The number of people charged with carrying a bladed or pointed weapon in Strathclyde has dropped 72% in the last six years.
The latest figures show just 780 such offenders were caught between April 2012 and January 2013 in the area of the soon-to-be-abolished Strathclyde Police Force.
Police chiefs today said the figure – down from 2782 in the same 10 months of 2007-2008 – was a "final sign- off for Strathclyde".
Serious violent crime across Strathclyde has been falling steadily for the last six years too - on top of historic falls of these figures in Glasgow we detailed in our Crime on Your Street series late last year.
Wayne Mawson, the new assistant chief constable for local policing in the new national police force, linked the falls in knife-carrying arrests and charges firmly with increased stop-searches.
He said: "In the year to January we had 780 arrested, charged and sent to court for carrying knives.
"This is phenomenal and comes after stop-search has gone up massively.
"So we are stopping more people than we ever have done and they are just not carrying the knives any more.
"One directly impacts on the other and the end result of this: reductions in serious violence."
Across Strathclyde there were 3370 serious violent or group 1 crimes in April-Jan, half as many as the same period six years before.
The detection rate for one of the most common of those crimes, ser-ious assault, has gone from 48.6% to 65.3% in the six years.
The number of stop-searches carried out rose by half in 2012-13.
Between 2007 and 2008, there were 9285 stop-searches, but during the same period of this financial year there were 70,846.
Overall, Scottish crime is at a 37-year-low, partly because of these falling figures in Strathclyde.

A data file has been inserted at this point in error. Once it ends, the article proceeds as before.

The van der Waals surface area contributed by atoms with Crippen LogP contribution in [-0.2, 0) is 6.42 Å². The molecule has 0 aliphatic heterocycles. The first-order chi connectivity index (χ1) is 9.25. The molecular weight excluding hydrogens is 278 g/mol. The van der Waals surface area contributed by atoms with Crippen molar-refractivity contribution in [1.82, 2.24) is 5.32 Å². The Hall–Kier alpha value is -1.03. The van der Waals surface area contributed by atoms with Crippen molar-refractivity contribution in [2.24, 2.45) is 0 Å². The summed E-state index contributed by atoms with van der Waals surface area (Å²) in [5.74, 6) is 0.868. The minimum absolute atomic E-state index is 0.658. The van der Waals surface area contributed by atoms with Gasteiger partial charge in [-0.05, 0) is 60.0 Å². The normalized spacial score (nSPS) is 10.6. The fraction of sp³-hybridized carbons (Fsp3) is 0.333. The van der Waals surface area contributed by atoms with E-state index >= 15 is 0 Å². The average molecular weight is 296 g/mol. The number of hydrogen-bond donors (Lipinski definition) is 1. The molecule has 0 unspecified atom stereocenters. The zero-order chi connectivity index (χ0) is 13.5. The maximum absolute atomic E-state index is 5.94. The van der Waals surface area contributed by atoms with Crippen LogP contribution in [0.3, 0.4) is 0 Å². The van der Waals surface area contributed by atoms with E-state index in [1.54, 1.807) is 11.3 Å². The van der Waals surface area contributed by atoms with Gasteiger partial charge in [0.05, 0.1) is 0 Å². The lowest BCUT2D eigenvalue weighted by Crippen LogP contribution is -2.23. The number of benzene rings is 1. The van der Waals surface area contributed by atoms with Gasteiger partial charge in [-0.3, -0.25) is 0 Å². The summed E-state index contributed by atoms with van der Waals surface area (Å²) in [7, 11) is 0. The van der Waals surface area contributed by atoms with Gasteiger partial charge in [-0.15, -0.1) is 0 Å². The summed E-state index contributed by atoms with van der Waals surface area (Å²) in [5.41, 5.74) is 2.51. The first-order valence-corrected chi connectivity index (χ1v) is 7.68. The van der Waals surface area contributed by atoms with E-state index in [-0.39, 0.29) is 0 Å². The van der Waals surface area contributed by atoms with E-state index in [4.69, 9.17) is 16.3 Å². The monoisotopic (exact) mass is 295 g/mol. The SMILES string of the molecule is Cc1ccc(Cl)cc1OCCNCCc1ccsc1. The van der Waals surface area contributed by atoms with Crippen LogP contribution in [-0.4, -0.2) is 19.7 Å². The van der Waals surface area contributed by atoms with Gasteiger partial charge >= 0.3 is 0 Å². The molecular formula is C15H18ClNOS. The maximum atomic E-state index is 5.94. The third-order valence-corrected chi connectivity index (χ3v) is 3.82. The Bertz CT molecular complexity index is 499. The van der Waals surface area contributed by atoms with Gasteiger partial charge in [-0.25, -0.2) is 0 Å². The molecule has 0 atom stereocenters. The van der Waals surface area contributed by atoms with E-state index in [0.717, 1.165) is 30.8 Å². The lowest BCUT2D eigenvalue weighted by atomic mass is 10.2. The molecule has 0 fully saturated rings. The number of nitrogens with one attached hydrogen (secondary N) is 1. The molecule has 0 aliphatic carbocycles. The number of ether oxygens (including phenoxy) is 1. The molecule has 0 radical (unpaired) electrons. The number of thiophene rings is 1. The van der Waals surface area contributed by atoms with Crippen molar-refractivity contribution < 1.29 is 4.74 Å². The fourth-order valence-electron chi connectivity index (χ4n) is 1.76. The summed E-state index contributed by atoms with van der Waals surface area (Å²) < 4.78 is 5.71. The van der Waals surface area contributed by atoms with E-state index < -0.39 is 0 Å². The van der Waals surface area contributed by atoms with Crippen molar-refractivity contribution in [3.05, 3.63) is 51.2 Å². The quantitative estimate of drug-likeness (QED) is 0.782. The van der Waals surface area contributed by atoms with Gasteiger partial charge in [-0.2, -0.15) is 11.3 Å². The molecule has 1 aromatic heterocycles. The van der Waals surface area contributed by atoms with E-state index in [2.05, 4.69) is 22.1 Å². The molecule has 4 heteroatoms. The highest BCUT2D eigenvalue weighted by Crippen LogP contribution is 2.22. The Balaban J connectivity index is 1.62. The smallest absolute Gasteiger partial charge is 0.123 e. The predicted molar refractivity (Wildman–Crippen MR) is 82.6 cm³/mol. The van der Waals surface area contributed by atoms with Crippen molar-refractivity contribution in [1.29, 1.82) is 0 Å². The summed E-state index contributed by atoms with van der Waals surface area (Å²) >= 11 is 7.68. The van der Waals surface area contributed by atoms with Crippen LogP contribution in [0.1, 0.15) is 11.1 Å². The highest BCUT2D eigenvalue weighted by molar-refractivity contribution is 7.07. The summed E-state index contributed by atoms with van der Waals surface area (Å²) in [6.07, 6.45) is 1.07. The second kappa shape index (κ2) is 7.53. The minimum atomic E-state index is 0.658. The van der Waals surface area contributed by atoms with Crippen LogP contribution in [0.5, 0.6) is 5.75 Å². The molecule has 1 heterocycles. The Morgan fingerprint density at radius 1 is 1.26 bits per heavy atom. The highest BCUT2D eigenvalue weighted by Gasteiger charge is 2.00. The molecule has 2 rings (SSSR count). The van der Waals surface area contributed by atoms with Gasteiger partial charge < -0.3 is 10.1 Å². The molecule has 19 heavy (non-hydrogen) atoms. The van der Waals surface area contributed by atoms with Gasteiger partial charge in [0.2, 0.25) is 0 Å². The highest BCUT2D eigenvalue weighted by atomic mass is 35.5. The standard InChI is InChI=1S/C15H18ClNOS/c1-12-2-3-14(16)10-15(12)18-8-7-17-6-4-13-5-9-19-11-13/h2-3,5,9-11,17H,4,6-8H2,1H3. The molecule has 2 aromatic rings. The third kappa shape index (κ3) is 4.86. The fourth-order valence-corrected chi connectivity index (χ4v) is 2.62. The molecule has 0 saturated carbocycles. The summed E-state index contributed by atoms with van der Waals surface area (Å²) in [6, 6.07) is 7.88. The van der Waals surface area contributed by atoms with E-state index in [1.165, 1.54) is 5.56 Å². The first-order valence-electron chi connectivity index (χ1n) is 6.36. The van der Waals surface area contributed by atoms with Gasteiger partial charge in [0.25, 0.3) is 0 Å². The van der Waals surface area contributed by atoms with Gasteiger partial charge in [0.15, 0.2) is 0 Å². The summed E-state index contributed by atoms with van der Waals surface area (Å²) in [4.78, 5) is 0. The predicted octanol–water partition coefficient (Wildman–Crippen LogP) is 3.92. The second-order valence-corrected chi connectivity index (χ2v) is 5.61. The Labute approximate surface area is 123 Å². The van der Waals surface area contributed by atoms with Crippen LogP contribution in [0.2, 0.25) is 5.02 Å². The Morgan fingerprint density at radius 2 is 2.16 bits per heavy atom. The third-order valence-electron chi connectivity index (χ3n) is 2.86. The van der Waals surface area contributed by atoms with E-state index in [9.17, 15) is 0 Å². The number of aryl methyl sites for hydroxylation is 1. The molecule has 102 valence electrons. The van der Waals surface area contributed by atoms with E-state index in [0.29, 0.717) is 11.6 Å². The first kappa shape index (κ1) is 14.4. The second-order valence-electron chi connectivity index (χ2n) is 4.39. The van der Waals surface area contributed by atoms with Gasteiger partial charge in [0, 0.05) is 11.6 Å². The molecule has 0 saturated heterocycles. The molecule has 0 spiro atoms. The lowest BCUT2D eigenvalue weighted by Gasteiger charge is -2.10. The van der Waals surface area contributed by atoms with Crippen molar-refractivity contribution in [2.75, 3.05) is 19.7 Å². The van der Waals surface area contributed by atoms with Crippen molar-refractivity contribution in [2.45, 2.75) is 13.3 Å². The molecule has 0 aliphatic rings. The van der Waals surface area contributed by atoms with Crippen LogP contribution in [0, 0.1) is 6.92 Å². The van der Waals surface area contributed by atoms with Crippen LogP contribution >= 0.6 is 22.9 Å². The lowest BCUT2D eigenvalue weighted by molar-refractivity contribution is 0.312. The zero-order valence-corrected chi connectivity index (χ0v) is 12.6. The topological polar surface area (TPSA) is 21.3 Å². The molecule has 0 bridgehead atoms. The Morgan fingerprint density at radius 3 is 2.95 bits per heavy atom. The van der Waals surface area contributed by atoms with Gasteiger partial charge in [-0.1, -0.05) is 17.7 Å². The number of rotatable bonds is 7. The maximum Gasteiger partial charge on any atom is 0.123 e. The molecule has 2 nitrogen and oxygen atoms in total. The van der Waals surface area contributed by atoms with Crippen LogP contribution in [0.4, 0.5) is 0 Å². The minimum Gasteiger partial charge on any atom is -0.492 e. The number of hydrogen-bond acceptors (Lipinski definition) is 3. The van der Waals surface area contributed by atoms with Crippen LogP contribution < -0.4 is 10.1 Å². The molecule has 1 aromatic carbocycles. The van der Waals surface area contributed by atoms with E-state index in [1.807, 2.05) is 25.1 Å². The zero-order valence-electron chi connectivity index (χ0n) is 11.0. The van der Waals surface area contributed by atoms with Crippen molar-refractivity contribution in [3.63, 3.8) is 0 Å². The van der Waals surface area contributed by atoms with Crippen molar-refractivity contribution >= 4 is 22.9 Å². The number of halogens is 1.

Mr Mawson, formerly divisional commander in the East End of the city, is responsible for local policing across the West, including Dumfries and Galloway.
But tactics from the outgoing Strathclyde force are now set to be rolled out across Scotland, including increased stop searches.
A Scottish Government spokeswoman said: "Scotland is getting safer. Violent crime in Scotland is at its lowest level for 30 years and crimes involving offensive weapons, including knives, are at their lowest level in 18 years.
"Our strategy of tough enforcement – backed by 1000 extra police officers on our streets – and education has helped reduce knife crime in recent years.
"It is also important to recognise the significant efforts of our partners, like the police, who are helping to bring about this positive change.
"However, we also know that every incident involving a knife is one too many and therefore there will be no let-up in our efforts, particularly as we recognise the devastating impact knife crime can have on victims, their families and Scotland's communities.
"That's why we have announced that the maximum penalty for carrying a knife will increase from four to five years."
As revealed by the Evening Times earlier this year, Strathclyde Police last year carried out more than 30,000 on-the-spot searches in Glasgow city centre during the nine months between April and December.
The figures showed the number of the most worrying offences in the city centre have fallen almost 30% during the same period.
Officers carried out 31,307 stop-and-searches on suspected criminals in the centre of the city in the nine months from April to the end of December.
This was an increase of 16.8%, or 5279, from 26,028 between April and December 2011.